Album Review

You Are All I See

You Are All I See

by Active Child


SPUNK
7.5 / 10
20th September 2011

Reviewed by Martyn Pepperell


While Active Child (Government Name: Pat Grossi) was growing up in New Jersey, his father worked for Priority Records. Ahead of the curve, Priority Records released a lot of early West Coast Gangster rap from the likes of Eazy-E and N.W.A. As a result, just before he hit high school, his family relocated to Los Angeles and Grossi, probably by this stage a gangly ginger haired teen, had an Access-All-Areas pass when it came to dirty rap music.

Despite these circumstances, You Are All I See, Grossi's debut album under the Active Child moniker, is far removed from the low-slung, trunk tested rap music he grew up around. What he does seem to have transferred over however, is the theatrical sense of melodrama which joins the dots between WWF style hip-hop beefs and seminal soap operas such as Days of Our Lives and The Bold and The Beautiful.

And again, as opposed to utilising gravelly voiced verses, or overly dramatic theatre style acting, Grossi conveys his melodrama through harp, keyboards, laptop production, an imperially toned falsetto voice and romantic (in terms of both romance and 18th century romanticism) lyrical content. Working with these base building blocks, Grossi sculpts a buoyant ten song cycle. You Are All I See is an exercise in music so ethereal that it feels like a balloon floating away in the wind, yet remains tethered directly into the here and now by a profound emotional weight.

There are a lot of touchstones you can make here: New Wave, Modern R&B and Post-Dubstep even. During his childhood, Grossi was a choir boy, and as songs like 'Shield and Sword', 'You Are All I See' and 'High Priestess' inherently display, there is a churchical rooting which cannot be ignored here. At the same time, numbers like stargazing internet hit 'Hanging On' could easily sit comfortably alongside the works of modern electronic songwriters like Jamie Woon, James Blake and The Weeknd.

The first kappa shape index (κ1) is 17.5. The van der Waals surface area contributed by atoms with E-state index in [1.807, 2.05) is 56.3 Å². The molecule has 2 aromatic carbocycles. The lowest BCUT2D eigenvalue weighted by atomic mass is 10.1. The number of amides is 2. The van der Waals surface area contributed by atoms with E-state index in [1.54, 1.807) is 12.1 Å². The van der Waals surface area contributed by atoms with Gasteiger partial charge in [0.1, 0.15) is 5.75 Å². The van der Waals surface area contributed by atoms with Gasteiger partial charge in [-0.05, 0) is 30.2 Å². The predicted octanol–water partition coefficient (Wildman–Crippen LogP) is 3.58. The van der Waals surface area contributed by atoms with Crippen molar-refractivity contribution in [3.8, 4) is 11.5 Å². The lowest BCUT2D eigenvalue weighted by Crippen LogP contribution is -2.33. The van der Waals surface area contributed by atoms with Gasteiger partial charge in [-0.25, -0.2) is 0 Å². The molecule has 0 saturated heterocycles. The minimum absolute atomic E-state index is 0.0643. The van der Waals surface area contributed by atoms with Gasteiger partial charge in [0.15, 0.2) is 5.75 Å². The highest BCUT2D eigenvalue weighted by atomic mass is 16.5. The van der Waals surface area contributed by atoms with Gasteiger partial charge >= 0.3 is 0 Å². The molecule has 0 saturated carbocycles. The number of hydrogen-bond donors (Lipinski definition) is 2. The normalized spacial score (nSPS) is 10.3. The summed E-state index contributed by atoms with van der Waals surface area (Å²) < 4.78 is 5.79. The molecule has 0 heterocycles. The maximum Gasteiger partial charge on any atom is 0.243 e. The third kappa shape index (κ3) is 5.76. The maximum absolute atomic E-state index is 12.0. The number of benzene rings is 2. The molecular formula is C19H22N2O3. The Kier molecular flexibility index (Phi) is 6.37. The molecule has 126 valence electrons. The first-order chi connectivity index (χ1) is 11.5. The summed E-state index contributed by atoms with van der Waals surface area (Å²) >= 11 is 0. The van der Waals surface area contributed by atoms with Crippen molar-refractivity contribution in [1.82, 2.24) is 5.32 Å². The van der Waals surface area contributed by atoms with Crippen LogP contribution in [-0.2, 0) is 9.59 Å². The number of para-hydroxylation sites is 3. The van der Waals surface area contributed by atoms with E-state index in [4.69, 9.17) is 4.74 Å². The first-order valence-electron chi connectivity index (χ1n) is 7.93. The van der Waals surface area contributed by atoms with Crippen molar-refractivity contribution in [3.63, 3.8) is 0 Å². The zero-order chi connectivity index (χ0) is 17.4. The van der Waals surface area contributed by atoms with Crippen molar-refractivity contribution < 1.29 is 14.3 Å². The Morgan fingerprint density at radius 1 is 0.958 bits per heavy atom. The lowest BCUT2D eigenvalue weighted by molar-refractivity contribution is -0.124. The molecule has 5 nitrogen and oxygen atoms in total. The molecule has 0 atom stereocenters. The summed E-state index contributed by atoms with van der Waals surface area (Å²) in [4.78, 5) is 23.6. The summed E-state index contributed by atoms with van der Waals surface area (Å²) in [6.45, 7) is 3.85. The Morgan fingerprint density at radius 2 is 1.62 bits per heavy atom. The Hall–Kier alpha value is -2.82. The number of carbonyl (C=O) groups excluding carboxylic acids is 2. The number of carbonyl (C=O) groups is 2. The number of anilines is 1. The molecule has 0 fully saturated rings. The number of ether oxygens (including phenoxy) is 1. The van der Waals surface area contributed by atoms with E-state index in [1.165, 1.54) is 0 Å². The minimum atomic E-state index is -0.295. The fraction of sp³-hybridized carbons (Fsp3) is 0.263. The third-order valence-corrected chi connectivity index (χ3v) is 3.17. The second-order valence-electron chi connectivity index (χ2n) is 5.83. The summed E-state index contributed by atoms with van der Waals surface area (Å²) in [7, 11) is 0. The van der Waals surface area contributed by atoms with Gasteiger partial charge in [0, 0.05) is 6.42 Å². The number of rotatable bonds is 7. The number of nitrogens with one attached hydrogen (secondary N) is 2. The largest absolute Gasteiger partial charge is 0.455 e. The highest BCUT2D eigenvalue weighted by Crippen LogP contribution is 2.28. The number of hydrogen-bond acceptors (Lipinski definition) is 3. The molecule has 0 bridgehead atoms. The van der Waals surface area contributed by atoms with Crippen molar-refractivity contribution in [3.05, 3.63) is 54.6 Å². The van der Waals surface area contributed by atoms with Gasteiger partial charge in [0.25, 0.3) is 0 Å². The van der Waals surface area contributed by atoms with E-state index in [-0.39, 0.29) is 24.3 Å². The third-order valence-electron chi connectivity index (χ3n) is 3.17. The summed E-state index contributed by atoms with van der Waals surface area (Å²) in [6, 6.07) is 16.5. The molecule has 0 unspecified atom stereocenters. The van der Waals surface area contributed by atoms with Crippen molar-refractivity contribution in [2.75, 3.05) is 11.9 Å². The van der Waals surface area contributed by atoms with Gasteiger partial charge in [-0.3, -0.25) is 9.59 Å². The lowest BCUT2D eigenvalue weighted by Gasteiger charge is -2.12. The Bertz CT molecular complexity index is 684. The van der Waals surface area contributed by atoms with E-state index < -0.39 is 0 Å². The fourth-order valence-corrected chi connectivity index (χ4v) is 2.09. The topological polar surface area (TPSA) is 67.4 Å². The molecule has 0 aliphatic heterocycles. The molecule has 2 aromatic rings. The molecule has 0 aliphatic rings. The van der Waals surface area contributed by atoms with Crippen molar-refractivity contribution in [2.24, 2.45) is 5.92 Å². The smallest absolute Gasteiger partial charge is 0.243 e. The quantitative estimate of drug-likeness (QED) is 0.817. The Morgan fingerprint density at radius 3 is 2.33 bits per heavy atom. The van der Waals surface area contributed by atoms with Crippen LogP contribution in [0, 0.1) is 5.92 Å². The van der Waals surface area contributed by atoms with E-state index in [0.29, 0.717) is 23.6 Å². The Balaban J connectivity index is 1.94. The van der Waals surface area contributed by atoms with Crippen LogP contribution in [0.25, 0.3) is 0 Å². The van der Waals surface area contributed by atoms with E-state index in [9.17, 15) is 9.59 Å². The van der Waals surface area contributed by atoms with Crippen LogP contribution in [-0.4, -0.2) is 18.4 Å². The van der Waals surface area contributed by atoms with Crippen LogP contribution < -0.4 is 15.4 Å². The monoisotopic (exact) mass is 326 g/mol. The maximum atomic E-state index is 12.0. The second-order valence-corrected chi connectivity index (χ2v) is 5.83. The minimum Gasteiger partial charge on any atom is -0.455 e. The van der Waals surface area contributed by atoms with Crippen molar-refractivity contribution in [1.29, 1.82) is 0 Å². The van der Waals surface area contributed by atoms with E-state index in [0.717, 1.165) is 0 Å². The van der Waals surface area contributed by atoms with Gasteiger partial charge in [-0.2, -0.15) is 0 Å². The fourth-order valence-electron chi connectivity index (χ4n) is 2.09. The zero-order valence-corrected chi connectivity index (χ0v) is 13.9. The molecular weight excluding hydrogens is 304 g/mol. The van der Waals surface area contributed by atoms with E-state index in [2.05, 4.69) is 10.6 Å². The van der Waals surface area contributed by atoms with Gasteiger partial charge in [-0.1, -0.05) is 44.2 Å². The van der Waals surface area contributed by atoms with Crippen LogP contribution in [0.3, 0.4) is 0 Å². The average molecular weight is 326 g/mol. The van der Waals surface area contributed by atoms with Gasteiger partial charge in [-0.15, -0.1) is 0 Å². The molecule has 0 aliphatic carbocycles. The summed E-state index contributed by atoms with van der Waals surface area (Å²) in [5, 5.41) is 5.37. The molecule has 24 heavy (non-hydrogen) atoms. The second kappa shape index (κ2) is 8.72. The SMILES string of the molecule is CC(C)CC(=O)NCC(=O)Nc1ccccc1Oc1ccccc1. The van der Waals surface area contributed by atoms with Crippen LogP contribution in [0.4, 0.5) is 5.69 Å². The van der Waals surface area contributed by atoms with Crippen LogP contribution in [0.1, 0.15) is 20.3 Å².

For me personally though, where Grossi really goes in is 'Playing House' a duet with low-key bedroom RnB superstar How To Dress Well (Government Name: Tom Krell). Very much a traditional love duet, Grossi and Krell deliver their parts from the same perspective, a dude feeling neglected by his girl, and as Krell sings "tired of being just Mr. Anybody". The twist however is the way the their parts are activated with a stylistic treatment normally associated with female singers; leading to a song both sonically pleasing and culturally subversive.

While You Are All I See is Grossi's debut album, it isn't his first Active Child release. That honour goes to 2010's Curtis Lane EP. Curtis Lane received a genuine degree of acclaim from fans and critics alike, but on You Are All I See, Grossi smashes it out of the ballpark. Grossi reportedly once summed up You Are All I See with the thought, "[It's] something I can look back on and think, ‘damn, you really did it’.” I couldn't agree with his sentiment more.






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